Nasa scientists spot mystery giant ‘space bubbles’


London : They stretch across more than half of the sky and are as large as the Milky Way – but nobody knows how they got there. NASA scientists are left scratching their heads after discovering two huge bubbles of gamma rays on either side of our galaxy.

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The bubbles were found by NASA’s Fermi Gamma-Ray Telescope, which scans the sky every three hours for high energy light.

They extend from the constellation Virgo to the constellation Grus and are among the largest such structures ever found — it would take a beam of light, travelling at 186,282 miles per second, 50,000 years to get from the edge of one to the edge of the other, reports the Daily Mail.

The discovery has reminded experts that however much we know about the galaxy, it is always full of surprises, according to a NASA statement.

But they have also tried their best to explain how they got here – one theory is that they have been fuelled by a wave of star births and deaths at the centre of the Milky Way.

Other researchers have suggested it might be connected with the huge black hole which sits at the centre of the galaxy.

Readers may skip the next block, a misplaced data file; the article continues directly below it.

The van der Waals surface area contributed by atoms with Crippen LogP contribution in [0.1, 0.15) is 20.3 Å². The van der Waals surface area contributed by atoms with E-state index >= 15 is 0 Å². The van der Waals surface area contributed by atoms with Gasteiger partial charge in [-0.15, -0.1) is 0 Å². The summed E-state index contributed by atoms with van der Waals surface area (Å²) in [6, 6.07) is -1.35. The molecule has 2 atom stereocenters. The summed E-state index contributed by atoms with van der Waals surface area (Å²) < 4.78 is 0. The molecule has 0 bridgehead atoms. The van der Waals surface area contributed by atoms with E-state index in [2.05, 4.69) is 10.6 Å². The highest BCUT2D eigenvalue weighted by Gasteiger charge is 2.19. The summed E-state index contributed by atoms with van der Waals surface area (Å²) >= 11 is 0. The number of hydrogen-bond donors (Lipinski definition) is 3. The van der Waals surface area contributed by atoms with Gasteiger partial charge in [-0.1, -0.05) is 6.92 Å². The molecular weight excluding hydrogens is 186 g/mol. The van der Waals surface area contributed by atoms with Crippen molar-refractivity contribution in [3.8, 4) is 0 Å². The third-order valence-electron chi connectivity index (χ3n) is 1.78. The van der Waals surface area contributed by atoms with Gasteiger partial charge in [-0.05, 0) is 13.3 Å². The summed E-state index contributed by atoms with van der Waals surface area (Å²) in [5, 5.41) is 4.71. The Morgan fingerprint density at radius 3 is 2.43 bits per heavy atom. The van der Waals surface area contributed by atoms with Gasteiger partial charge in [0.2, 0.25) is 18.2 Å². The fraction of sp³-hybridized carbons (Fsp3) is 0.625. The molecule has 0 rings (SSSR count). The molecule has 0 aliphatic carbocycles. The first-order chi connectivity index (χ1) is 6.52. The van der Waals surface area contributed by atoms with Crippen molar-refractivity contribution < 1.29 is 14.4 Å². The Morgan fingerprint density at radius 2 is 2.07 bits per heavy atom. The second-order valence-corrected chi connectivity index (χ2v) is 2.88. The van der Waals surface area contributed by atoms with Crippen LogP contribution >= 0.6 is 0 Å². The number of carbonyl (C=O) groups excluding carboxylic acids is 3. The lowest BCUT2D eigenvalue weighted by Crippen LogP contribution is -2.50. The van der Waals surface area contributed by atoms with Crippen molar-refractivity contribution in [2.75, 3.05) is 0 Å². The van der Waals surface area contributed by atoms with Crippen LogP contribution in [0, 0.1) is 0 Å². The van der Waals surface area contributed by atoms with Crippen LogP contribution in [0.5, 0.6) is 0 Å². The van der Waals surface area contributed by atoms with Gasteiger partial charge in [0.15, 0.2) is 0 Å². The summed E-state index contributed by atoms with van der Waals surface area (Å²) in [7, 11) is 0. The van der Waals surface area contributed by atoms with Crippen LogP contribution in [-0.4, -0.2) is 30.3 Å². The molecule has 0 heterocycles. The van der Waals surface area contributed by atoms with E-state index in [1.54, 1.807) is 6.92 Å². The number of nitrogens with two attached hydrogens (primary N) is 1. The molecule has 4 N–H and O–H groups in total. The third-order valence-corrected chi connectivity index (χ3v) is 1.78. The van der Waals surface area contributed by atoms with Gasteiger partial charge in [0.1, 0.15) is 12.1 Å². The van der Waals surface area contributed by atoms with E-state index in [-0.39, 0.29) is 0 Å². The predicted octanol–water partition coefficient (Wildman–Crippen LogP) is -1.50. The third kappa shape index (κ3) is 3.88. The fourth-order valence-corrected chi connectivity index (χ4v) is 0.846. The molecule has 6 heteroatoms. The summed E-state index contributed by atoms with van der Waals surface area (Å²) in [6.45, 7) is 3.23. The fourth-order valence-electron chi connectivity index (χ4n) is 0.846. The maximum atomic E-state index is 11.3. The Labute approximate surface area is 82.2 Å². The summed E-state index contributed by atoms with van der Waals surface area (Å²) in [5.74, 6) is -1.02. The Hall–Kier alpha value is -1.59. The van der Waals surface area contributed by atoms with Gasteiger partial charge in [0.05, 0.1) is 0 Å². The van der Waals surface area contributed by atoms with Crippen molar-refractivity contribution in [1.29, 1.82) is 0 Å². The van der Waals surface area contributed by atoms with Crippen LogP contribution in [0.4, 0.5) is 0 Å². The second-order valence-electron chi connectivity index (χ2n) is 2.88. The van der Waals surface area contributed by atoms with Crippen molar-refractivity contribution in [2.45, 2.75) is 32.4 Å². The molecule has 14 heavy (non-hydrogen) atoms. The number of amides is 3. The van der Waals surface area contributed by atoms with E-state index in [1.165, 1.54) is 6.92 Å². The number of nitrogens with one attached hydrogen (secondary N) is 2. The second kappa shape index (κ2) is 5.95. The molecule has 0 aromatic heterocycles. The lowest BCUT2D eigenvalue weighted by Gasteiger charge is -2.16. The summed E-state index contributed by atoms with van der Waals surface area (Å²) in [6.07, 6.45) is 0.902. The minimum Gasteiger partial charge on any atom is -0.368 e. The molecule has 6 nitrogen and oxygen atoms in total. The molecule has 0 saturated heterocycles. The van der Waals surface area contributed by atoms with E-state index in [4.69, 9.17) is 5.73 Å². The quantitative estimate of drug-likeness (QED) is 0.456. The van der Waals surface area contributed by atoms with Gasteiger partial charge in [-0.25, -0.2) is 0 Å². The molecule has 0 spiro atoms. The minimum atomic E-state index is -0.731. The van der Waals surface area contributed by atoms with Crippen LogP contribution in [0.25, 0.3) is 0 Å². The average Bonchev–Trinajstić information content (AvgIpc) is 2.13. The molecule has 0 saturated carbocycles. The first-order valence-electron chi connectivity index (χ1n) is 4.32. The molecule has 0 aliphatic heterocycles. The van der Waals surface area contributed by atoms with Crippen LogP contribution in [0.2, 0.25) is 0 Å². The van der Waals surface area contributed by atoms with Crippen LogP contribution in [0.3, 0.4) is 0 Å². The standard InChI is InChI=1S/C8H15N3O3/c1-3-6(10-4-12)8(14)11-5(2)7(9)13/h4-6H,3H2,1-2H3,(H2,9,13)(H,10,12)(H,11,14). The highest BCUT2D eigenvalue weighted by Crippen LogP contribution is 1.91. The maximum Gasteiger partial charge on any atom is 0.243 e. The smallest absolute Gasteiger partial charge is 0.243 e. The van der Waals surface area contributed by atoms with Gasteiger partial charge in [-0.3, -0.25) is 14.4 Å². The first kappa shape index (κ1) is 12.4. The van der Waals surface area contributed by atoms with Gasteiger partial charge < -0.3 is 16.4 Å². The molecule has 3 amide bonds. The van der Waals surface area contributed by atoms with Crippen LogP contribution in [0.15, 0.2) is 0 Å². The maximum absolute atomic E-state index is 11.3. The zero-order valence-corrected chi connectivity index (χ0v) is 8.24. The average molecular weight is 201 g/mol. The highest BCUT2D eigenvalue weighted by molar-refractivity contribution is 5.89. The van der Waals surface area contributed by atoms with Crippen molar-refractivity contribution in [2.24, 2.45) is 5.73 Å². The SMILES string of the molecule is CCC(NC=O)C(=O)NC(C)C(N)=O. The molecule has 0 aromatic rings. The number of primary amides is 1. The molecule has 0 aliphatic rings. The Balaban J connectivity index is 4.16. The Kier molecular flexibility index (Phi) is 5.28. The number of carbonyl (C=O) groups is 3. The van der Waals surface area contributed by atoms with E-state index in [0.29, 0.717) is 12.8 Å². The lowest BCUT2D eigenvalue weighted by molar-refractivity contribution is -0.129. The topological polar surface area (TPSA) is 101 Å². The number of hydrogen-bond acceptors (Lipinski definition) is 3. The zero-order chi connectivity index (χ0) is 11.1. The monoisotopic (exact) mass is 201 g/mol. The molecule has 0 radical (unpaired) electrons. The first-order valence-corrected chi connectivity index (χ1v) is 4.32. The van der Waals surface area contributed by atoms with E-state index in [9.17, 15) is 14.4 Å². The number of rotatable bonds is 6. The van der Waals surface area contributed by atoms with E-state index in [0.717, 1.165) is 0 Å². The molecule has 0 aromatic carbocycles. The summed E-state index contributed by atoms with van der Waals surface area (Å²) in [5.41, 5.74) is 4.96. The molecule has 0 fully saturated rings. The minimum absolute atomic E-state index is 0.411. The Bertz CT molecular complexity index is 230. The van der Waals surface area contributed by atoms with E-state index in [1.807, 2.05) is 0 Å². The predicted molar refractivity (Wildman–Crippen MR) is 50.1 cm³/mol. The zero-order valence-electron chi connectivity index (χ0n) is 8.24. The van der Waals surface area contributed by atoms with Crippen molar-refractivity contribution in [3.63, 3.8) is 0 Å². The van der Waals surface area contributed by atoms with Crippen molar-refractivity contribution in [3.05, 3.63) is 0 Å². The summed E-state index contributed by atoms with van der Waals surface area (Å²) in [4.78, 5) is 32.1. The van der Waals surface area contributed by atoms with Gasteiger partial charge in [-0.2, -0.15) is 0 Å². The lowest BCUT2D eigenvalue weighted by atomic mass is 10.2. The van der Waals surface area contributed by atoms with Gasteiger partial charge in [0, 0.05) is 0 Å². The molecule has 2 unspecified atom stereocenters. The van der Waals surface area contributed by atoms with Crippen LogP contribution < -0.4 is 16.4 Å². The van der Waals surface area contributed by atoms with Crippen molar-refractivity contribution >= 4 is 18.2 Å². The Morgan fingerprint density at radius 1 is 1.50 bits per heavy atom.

“This result is very exciting,” said Fermi scientist Simona Murgia, with the SLAC National Accelerator Lab in California.

“These features could reveal unexpected and very important physical processes in our galaxy that until now we knew nothing about.”

David Spergel, astrophysicist at Princeton University who was not involved in the work, added: “Wow. And we think we know a lot about our own galaxy.”

The bubbles contain the energy equivalent to 100,000 supernova explosions, leading to NASA ruling out dark matter, which makes up a quarter of the universe.

One theory being explored is that the supermassive black hole at the centre of the Milky Way may have had some kind of outburst.

“You have to ask where could energy like that come from,” said astronomer Doug Finkbeiner from the Harvard-Smithsonian Centre for Astrophysics, US.